Five Food Shows Ready to Have a Fork Stuck in Them
After 12 years of growing grouchier and more haggard, Alton Brown announced a few weeks ago that he's putting Good Eats out to pasture. Presumably, he's ditching science class for something more lucrative, like Welch's grape juice and the warmed-over Iron Chef: America, leaving viewers to get their food science fix from Marcel's Quantum Kitchen. A dismal day, indeed.
To go along with Good Eats' retirement, here are five other food shows that need to be relieved of duty. Not mentioned in the list is Paula Dean, because we picked on her overwrought accent and penchant for clogging arteries earlier this month.
1. Gordon Ramsay's anything and everything As a TV personality, should be over. I don't think Ramsay deserves more gasoline dumped on him, but I'd be glad to see him return to his collection of esteemed restaurants to do what he does. That way, he could still crawl out and occasionally appear on talk shows, rake his hands through his disheveled hair and prove what a mild-mannered human being he can be.
I've seen him yell and marinate in a constant state of seething and irrationality. After six years, it's not fun anymore. Now, I'm more entertained and delighted when I stumble onto a TV interview to see him politely spitting Guinness onto Graham Norton's carpet.
2. Everyday Italian You would think there are only so many ways to make pasta and exclaim how great it smells, but Giada De Laurentiis has been kneading dough and abusing syllables for eight years now. A recent commercial proved you can condense her show into 30 seconds and still get a sturdy recipe and a whiff of splintered Italian.
I know she's beautiful and her recipes are easy to follow (tomato, basil -- meet the food processor). But I don't know how much longer audiences will be amused by her smelling lemon rinds and getting embarrassingly giddy about pan-CHET-tah in the spah-GHET-tee.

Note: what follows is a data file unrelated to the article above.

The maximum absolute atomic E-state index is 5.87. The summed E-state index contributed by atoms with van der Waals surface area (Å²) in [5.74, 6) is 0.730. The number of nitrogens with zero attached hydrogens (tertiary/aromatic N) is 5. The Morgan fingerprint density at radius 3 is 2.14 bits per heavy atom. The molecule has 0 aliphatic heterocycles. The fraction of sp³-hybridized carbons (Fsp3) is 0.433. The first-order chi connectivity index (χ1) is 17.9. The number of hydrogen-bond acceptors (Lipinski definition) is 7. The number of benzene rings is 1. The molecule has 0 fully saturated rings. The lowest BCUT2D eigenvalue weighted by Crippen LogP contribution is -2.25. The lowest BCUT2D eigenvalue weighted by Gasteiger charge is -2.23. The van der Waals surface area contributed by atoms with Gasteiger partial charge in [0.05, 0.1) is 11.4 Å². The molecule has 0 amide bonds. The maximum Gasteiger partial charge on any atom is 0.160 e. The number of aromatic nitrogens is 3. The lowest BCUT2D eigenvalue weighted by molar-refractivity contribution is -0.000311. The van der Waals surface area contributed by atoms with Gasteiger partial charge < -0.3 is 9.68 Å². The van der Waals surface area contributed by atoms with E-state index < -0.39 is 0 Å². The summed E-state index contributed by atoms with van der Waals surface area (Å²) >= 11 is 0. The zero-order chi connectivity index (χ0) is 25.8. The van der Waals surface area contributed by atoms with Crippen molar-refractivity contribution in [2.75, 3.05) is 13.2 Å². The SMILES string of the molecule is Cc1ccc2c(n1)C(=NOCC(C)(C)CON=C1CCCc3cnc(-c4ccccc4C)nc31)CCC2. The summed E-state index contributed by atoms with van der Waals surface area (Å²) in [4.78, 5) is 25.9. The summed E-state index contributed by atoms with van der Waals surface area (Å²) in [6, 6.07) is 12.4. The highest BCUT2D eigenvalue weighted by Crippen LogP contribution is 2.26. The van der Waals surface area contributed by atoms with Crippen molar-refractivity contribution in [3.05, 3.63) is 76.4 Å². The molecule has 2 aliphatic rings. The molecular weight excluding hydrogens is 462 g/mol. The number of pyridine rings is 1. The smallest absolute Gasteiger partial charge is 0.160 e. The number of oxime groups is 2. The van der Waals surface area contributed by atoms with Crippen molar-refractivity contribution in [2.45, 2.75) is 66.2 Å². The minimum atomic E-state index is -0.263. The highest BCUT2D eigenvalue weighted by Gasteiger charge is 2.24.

3. Barefoot Contessa Or, if you live in a lavish Long Island home, throw oodles of desperately high-brow dinner parties, and delight in lazy, condescending syllables and having too many cocktails to safely handle knives, I see how this show might have some sort of purpose.
4. Top Chef: Just Desserts I love Top Chef. I love every episode of every Top Chef, ever. My handle on Top Chef trivia can be described by a word that means embarrassing and obsessive to the 185th power. But Just Desserts is disappointing and empty. Somehow, despite showers of granulated sugar and enchantingly sculpted hairdos, the show lacked fun and texture. The cheftestants constantly reminded the peasants at home that pastry chefs are scientists, because baking is a science, unlike savory cooking, which is not a science.
Even the explosive brawls about fondant and acai berries, which should have been wonderfully, ridiculously campy, were ruined by the sour chefs who took themselves too seriously. I know you're all scientists, but you're also on a show about who can make the tastiest cookie. Lighten up. Don't be afraid to throw some pies.
5. Any show about which cake is better than another cake Cake Wars, Cake Boss, Ace of Cake, Ultimate Cake, Amazing Cakes, Last Cake Standing, Food Network Challenge...stop. Everybody, just stop. If I never again see a towering, Alice in Wonderland-themed cake, I would not care. I've already said that if you can't argue about fondant in a way that is amusingly absurd, then don't argue about fondant at all.
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